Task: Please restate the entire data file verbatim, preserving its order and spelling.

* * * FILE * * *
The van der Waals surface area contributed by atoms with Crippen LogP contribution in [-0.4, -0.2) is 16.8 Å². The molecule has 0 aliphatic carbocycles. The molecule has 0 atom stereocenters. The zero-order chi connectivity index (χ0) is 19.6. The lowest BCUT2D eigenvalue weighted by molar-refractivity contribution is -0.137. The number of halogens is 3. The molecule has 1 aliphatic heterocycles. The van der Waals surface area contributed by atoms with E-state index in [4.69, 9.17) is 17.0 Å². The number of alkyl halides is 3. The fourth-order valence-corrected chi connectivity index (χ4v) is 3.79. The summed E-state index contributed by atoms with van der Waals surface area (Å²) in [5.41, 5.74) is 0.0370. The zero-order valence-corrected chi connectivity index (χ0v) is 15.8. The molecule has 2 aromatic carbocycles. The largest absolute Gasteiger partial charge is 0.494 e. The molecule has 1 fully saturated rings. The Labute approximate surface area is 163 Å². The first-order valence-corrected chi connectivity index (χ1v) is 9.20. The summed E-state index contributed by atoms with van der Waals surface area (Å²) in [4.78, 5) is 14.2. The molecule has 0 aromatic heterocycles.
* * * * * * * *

The van der Waals surface area contributed by atoms with Crippen LogP contribution in [-0.4, -0.2) is 16.8 Å². The molecule has 0 aliphatic carbocycles. The molecule has 0 atom stereocenters. The zero-order chi connectivity index (χ0) is 19.6. The lowest BCUT2D eigenvalue weighted by molar-refractivity contribution is -0.137. The number of halogens is 3. The molecule has 1 aliphatic heterocycles. The van der Waals surface area contributed by atoms with E-state index in [4.69, 9.17) is 17.0 Å². The number of alkyl halides is 3. The fourth-order valence-corrected chi connectivity index (χ4v) is 3.79. The summed E-state index contributed by atoms with van der Waals surface area (Å²) in [5.41, 5.74) is 0.0370. The zero-order valence-corrected chi connectivity index (χ0v) is 15.8. The molecule has 2 aromatic carbocycles. The largest absolute Gasteiger partial charge is 0.494 e. The molecule has 1 fully saturated rings. The Labute approximate surface area is 163 Å². The first-order valence-corrected chi connectivity index (χ1v) is 9.20. The summed E-state index contributed by atoms with van der Waals surface area (Å²) in [4.78, 5) is 14.2. The molecule has 0 aromatic heterocycles.